Before answering the question you should understand the role a regulator plays. The regulator supplies gas at constant pressure to the Gas Chromatograph.
Cylinder regulators are fixed direct to the gas cylinder valve and serve to reduce the cylinder pressure to a value suitable enough for the Gas Chromatograph. Such valves are of two types, namely, single stage and double stage.
Single stage regulators
Single stage regulators are rarely used for constant pressure delivery of gas from cylinder to Gas Chromatograph. These find use in gas lines to control the line pressure. However, delivery pressure cannot be finely controlled as with the dual stage regulator. Such regulators are installed in the gas lines and require continuous pressure monitoring and adjustments.
Dual stage regulators
Dual stage regulators use two separate regulators in a single housing and are fixed to the gas cylinder valve. The first stage serves to reduce the cylinder pressure whereas the second stage performs the final pressure reduction. The dual stage regulator has an advantage that even when cylinder pressure is depleted due to gas consumption the second stage delivers constant pressure regardless of the inlet pressure.
Two stage regulators are resistant to creep ,i.e., a gradual increase in delivery pressure as the tank empties so when connecting to Gas Chromatograph where constant delivery pressure is required two stage regulator is recommended even though it is more expensive than a single stage regulator.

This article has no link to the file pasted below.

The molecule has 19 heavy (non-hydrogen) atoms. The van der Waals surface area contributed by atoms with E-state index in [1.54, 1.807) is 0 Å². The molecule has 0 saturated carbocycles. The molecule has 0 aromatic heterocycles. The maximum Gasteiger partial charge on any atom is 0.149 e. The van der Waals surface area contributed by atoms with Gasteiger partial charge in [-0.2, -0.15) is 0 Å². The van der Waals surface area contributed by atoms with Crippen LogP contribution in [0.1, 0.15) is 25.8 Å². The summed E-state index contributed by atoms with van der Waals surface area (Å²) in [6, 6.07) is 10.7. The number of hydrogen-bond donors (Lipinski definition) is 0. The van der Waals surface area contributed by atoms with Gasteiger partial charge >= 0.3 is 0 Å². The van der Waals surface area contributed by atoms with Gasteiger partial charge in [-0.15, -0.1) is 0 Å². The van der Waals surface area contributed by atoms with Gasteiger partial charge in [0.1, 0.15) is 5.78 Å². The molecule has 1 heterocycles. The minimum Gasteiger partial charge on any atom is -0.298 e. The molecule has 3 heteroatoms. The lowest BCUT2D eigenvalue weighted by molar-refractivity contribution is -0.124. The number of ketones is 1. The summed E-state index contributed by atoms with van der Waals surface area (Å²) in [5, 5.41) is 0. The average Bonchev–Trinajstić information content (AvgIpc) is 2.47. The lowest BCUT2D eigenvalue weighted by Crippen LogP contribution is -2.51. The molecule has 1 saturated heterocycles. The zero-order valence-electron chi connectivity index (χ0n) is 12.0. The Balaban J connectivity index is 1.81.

The Compressed Gas Association (CGA) has introduced a foolproof coding system that prevents accidental mix ups of cylinders and regulators as all regulators cannot be used on all cylinders. Each cylinder and regulator is designated by a CGA number code and only cylinders with compatible numbers can be used together. The CGA codes of some common gases are :
|Nitrogen, Helium, Argon||580|
Regulators for specific gases
Flammable gases such as hydrogen have brass fittings and have reverse threads,i.e, the nut gets tightened by turning it counterclokwise. A reverse thread nut can be identified as it has a line inscribed around its circumference.
In case acetylene gas is to be used ensure that copper tubing is not used and also any alloy in regulator construction that has copper or silver as these can result in explosive mixture formation.
The regulator should be made of stainless steel or monel. Install a suck- back trap after the regulator so prevent backflow of corrosive gases into the regulator and cylinder is avoided
High purity gases
Contamination of high purity gases can take place due to presence of moisture, oxygen or other gaseous vapours. Such contaminants can enter the system when the regulator is removed from the cylinder or there are leaks and faulty seals. It is advisable to use stainless steel diaphragm regulators instead of elastomer diaphragm regulators because they do not adsorb and release contaminants.
Please share your experiences and offer your comments.